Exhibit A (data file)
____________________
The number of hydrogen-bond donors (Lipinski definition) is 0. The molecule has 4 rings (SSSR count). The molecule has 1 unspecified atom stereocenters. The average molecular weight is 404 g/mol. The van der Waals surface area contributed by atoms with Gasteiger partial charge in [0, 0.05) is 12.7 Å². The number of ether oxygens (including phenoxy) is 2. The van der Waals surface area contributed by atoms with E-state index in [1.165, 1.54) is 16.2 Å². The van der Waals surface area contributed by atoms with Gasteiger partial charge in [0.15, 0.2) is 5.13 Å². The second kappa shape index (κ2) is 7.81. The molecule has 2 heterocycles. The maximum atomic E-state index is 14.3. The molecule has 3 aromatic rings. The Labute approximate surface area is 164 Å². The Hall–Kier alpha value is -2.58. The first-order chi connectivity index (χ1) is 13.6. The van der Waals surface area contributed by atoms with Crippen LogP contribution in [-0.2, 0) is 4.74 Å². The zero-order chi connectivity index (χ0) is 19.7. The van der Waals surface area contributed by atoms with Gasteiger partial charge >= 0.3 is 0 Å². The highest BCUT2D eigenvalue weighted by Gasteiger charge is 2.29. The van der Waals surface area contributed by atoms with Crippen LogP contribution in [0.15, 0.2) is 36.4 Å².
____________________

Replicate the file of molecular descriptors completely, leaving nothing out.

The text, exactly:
The number of hydrogen-bond donors (Lipinski definition) is 0. The molecule has 4 rings (SSSR count). The molecule has 1 unspecified atom stereocenters. The average molecular weight is 404 g/mol. The van der Waals surface area contributed by atoms with Gasteiger partial charge in [0, 0.05) is 12.7 Å². The number of ether oxygens (including phenoxy) is 2. The van der Waals surface area contributed by atoms with E-state index in [1.165, 1.54) is 16.2 Å². The van der Waals surface area contributed by atoms with Gasteiger partial charge in [0.15, 0.2) is 5.13 Å². The second kappa shape index (κ2) is 7.81. The molecule has 2 heterocycles. The maximum atomic E-state index is 14.3. The molecule has 3 aromatic rings. The Labute approximate surface area is 164 Å². The Hall–Kier alpha value is -2.58. The first-order chi connectivity index (χ1) is 13.6. The van der Waals surface area contributed by atoms with Crippen LogP contribution in [-0.2, 0) is 4.74 Å². The zero-order chi connectivity index (χ0) is 19.7. The van der Waals surface area contributed by atoms with Gasteiger partial charge >= 0.3 is 0 Å². The highest BCUT2D eigenvalue weighted by Gasteiger charge is 2.29. The van der Waals surface area contributed by atoms with Crippen LogP contribution in [0.15, 0.2) is 36.4 Å².